Summer is the perfect time to balance your child’s brain. Research shows that so many children struggle when they head back to class in the fall due to poor diets, lack of brain boosting activities and more time indoors. Avoid the summer’s ‘brain drain’ and help your child develop optimal brain chemistry before the first day of school.
There are so many amazing summer activities to boost brain power, but with camps, sleepovers, family vacations and other changes in their schedules, your child’s brain chemistry can change. The brain is a muscle. Your child needs to keep it active and strong so the beginning of the year doesn’t add more stress to your family. Overall health for your child does not just mean staying active, eating clean and getting enough sleep.
Keep Them Sharp: How to Balance Your Child’s Brain
Many parents tell us they wish they would have tested before school starts. Why? If we get too deep into the summer schedule, our brains adjust accordingly. This means that the stress, focus and brain chemistry that your child has for 10 months out of the year isn’t accurate. Don’t wait until classes start to help your child tackle the stress and anxiety that a new school year brings. Taking advantage of the summer can help balance your child’s brain and help them feel focused, stress-free and confident before the first bell rings. Here are a few more reasons why summer is the best time to balance your child’s brain:
- Optimizing neurotransmitters improves your child’s behavior and symptoms, but it can take six to eight weeks for amino acid therapy to help restore neurotransmitter levels. That means, starting up right before fall classes will not help them succeed in the beginning of the semester.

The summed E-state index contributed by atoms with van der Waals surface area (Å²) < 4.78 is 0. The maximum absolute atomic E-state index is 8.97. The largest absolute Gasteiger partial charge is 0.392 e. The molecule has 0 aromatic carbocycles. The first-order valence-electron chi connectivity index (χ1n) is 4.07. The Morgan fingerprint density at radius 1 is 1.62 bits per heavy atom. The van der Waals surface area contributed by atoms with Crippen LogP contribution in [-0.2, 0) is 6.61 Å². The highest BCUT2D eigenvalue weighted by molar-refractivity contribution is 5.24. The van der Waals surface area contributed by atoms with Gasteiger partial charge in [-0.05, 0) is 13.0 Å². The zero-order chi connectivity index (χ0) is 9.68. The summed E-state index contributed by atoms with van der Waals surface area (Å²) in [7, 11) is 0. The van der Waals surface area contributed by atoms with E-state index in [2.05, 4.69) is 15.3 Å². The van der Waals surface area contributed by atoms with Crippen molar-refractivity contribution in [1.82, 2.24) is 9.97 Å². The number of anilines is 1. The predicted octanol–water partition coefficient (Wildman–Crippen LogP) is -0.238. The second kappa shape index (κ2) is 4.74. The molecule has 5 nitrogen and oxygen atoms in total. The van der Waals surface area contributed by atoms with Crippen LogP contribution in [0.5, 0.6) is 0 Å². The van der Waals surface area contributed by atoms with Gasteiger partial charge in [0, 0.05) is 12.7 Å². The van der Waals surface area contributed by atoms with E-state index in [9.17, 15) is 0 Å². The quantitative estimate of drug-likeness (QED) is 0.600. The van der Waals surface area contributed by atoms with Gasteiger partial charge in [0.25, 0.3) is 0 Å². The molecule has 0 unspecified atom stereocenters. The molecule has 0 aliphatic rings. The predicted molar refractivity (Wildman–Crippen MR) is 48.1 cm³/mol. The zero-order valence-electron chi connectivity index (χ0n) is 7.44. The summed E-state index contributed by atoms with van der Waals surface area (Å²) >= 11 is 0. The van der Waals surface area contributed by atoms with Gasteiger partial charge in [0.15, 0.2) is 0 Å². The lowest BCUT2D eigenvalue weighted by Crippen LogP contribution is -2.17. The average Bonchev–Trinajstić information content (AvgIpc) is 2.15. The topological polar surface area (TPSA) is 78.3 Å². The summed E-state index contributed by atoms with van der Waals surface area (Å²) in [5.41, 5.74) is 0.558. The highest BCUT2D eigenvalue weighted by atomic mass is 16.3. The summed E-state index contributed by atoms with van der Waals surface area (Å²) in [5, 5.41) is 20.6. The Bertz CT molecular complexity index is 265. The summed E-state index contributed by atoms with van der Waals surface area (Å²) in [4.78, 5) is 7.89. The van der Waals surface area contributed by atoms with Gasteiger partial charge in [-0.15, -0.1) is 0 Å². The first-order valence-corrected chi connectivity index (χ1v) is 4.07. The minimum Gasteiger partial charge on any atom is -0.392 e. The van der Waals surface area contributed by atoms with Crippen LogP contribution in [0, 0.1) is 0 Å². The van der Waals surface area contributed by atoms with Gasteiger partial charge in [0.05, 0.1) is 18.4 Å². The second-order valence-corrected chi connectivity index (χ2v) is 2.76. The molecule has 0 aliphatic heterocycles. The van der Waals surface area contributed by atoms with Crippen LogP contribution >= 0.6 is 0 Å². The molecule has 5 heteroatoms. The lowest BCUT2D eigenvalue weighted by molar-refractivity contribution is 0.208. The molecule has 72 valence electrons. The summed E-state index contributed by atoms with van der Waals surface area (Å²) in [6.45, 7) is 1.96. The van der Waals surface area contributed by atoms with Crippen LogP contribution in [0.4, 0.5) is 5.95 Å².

- The gastrointestinal tract helps remove the foods your child may have intolerance for. The Elimination Diet takes about two to three weeks, so right now during summer is the best time to make the changes.
- During the summer, your child is relaxed and has more time in the day. Introducing changes is easier and can be more effective if done when they have less stress in their environments.
- Summer testing and retesting will set your child up for back-to-school success. While many families are busy during the summer, there is actually no better time to do testing and get started with amino acid therapy. Be ahead of the game and have your child enter the new school year with increased focus, attention, and energy. As our clinician, Alyse Snyder, L.Ac., notes, “Retesting is an important part of the process where we get to see if the dosages of supplements are therapeutically correct and make changes and/or additions if necessary. Implementing these changes and/or additions prior to starting school is always a plus and tends to be easier on both parents and child.”
Why Balancing Your Child’s Brain is Important
Did you know that most children tend to fall behind in math and spelling and that teachers spend an average of four to eight weeks every fall reviewing material students have forgotten over the summer? Research shows that most kids have a hard time with reading compression simply because their brains haven’t had enough practice over the summer. Kids also tend to gain more weight when they are out of school — particularly those who are not engaged in summer activities, as they are at higher risk of obesity and tend to spend a lot of time playing video games or watching TV. These activities can alter their dopamine levels significantly. They become less motivated by real life situations and find it hard to break free from their devices–which we all know is unhealthy.
The National Center for Summer Learning at Johns Hopkins University shows that summer activities can help balance your child’s brain and set them up for success come September. Summer can be a great time to get them on the right foods, appropriate supplementation, and start implementing lifestyle changes before routines get chaotic. You can consult with one of our fantastic clinicians to guide you in the right direction.